How a Big Weight Loss Can Change You
Losing weight is one of the most worthwhile steps you can take for your health, but we all know that the journey isn’t easy.
Shedding a lot of weight can, of course, be particularly challenging. If you’ve done it, first off, congratulations. You’ve achieved a tremendous goal — one that will likely reward you with a renewed sense of self-esteem, fewer aches and pains and a decreased risk for a wide variety of diseases, not to mention a better sex life and a big boost in confidence.
As you enjoy these benefits, though, you may find yourself in the sometimes confusing state of feeling both happy and unsatisfied. The latter often comes when you are unprepared for some of the other life changes that substantial weight loss can bring:
When weight loss is gradual — say, a loss of one to three pounds per week — or when someone doesn’t have much to lose, skin’s elasticity typically allows it to “shrink” back to normal when fat is lost. That said, there are factors that affect the skin’s ability to adjust to a significant weight loss, including the health of the skin and age (over time our skin loses collagen, diminishing elasticity). And when skin has been stretched drastically due to obesity and weight loss (typically of more than 100 pounds) happens quickly, it doesn’t have time to catch up and you may notice some excess folds in areas such as your stomach, arms and inner thighs. How this looks might bother you, but you may also experience pain due to chafing that occurs when excess skin rubs against clothing or other parts of your body.
Emotional Highs and Lows
Almost every weight-loss journey includes a deep look into your emotions. You may have always thought of yourself as a “fat person” and find it difficult to see yourself differently, or feel uncomfortable with the newfound attention. This can be unsettling — particularly when you examine how your feelings affect what you eat and drink. Perhaps you’ve realized that you have used food to improve your mood, which wasn’t ideal. Given the complicated feelings many of us have around weight and food, you should expect some level of emotional discomfort along with the elation you feel as you slim down. “It’s so important to understand that a weight change is not only physical, but mental and emotional, too,” says Stephen Brewer, M.D., a doctor at Canyon Ranch in Tucson. “The journey of weight loss can be of importance beyond the goal of healthy body composition. The opportunity to look at thoughts and feelings, especially the ones that are unpleasant, can represent an amazing portal into greater health and healing. I would encourage someone to speak about any difficult feelings with a mental health professional and with close friends and family.”
You’re likely to feel much more energized after losing a lot of weight, thanks to improved sleep and simply carrying fewer pounds around. However, you may feel sluggish, especially if you’re exercising too much and eating too little. Some research shows that environmental pollutants such as pesticides, that are stored in fat cells, are released into the bloodstream following weight loss, which can leave you feeling run-down or even ill; this correlation, though, has not been proven. The body’s changes and its chemistry and hormones may need time to reset and find a new balance.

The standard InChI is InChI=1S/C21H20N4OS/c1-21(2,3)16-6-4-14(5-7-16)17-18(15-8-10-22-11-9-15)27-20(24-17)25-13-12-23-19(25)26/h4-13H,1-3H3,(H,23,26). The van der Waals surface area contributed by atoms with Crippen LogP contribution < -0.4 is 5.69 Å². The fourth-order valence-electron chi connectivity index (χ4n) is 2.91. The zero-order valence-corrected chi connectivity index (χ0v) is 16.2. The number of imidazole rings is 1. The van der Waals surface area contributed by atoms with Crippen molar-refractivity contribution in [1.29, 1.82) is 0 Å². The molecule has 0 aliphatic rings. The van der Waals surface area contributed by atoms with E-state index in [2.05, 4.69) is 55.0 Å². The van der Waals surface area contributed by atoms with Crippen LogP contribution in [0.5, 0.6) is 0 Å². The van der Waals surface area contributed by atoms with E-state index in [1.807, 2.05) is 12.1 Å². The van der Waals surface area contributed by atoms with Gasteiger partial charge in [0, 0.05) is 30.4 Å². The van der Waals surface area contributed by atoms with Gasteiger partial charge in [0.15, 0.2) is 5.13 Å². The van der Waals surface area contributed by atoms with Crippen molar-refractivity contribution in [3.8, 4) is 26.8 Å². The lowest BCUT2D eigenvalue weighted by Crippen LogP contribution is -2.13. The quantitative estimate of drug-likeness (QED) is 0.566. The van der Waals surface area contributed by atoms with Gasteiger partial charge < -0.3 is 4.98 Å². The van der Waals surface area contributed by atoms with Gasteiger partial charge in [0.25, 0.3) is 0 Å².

Reaching your weight-loss goal deserves to be celebrated, and no doubt your friends and family have given you major kudos for your hard work. Yet some people may be conflicted about your weight loss, perhaps expressing jealousy, concern that you’ve lost too much, or regret, sadness or even anger that you’re no longer indulging like they do. This kind of feedback can be tough to grapple with, particularly if your friends are very vocal about their feelings and how they believe your healthy habits affect them.
These physical and emotional changes following a tremendous weight loss can be tricky to navigate, especially if you’ve been overweight for all or most of your life. You may find this advice helpful as you work to handle these situations:
Stay Committed to Your New, Healthy Living Ways
When you face challenges — whether they’re your own emotional hurdles or unkind reactions from friends or loved ones — you may be tempted to slip back into your former habits. These are the times when you’ll need to recommit to your goals and remind yourself of what you’ve accomplished so far. Reconnecting with the reasons why you embarked on this process can help you stay on track, too.
Give Yourself Time
If you’ve been overweight for as long as you can remember, it’s going to take time to see yourself in a new light. So be gentle with yourself (and those around you) and trust that both you and the people you love most will slowly but surely settle into your new, healthier way of life.
Consider Cosmetic Surgery
If you don’t want to live with sagging skin and you’ve exhausted non-surgical options (such as exercise) with the help of your healthcare team, a procedure known as body contouring — in which extra fat and skin are removed and the shape of underlying tissue is improved — may help. Research published in the journal Plastic and Reconstructive Surgery shows that people who had excess skin removed following weight-loss surgery were less likely to regain the lost weight compared to those who had the surgery but did not undergo a body contouring procedure. Many perspectives and experts can help toward connecting to your best health.
Support your Journey at Canyon Ranch
The factors that influence weight are as diverse as they are personal. Our integrative pathways and weight loss retreats support the whole you, combining the right mix of services with individualized guidance, programming, and amenities for lasting change.